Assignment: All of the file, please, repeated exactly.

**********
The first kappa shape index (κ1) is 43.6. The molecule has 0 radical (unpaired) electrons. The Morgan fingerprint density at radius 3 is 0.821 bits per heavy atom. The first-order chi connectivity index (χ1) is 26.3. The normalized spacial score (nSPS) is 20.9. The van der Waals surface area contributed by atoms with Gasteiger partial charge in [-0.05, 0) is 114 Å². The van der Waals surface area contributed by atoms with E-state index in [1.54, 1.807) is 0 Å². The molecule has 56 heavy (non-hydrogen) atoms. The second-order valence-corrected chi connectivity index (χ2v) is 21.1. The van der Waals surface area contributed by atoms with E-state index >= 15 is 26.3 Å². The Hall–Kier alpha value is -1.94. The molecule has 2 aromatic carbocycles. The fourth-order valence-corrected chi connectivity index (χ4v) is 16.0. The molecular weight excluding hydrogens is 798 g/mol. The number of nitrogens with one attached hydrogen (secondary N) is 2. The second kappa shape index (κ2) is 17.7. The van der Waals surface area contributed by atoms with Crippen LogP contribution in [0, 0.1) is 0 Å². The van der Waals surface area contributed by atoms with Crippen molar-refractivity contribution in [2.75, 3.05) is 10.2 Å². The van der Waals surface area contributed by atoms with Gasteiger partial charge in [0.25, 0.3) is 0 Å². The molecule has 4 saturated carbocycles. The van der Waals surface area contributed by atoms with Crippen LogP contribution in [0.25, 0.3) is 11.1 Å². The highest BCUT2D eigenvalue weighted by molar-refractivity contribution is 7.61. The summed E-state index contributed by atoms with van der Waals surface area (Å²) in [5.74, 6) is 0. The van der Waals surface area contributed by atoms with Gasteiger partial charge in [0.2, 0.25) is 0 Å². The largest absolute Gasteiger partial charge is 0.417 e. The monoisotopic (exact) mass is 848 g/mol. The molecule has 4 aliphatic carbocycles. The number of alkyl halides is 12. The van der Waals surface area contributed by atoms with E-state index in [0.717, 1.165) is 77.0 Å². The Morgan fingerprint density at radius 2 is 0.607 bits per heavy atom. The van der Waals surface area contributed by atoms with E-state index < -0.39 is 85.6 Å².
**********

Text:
The first kappa shape index (κ1) is 43.6. The molecule has 0 radical (unpaired) electrons. The Morgan fingerprint density at radius 3 is 0.821 bits per heavy atom. The first-order chi connectivity index (χ1) is 26.3. The normalized spacial score (nSPS) is 20.9. The van der Waals surface area contributed by atoms with Gasteiger partial charge in [-0.05, 0) is 114 Å². The van der Waals surface area contributed by atoms with E-state index in [1.54, 1.807) is 0 Å². The molecule has 56 heavy (non-hydrogen) atoms. The second-order valence-corrected chi connectivity index (χ2v) is 21.1. The van der Waals surface area contributed by atoms with E-state index >= 15 is 26.3 Å². The Hall–Kier alpha value is -1.94. The molecule has 2 aromatic carbocycles. The fourth-order valence-corrected chi connectivity index (χ4v) is 16.0. The molecular weight excluding hydrogens is 798 g/mol. The number of nitrogens with one attached hydrogen (secondary N) is 2. The second kappa shape index (κ2) is 17.7. The van der Waals surface area contributed by atoms with Crippen LogP contribution in [0, 0.1) is 0 Å². The van der Waals surface area contributed by atoms with Crippen molar-refractivity contribution in [2.75, 3.05) is 10.2 Å². The van der Waals surface area contributed by atoms with Gasteiger partial charge in [0.25, 0.3) is 0 Å². The molecule has 4 saturated carbocycles. The van der Waals surface area contributed by atoms with Crippen LogP contribution in [0.25, 0.3) is 11.1 Å². The highest BCUT2D eigenvalue weighted by molar-refractivity contribution is 7.61. The summed E-state index contributed by atoms with van der Waals surface area (Å²) in [5.74, 6) is 0. The van der Waals surface area contributed by atoms with Gasteiger partial charge in [0.2, 0.25) is 0 Å². The largest absolute Gasteiger partial charge is 0.417 e. The monoisotopic (exact) mass is 848 g/mol. The molecule has 4 aliphatic carbocycles. The number of alkyl halides is 12. The van der Waals surface area contributed by atoms with E-state index in [0.717, 1.165) is 77.0 Å². The Morgan fingerprint density at radius 2 is 0.607 bits per heavy atom. The van der Waals surface area contributed by atoms with E-state index < -0.39 is 85.6 Å².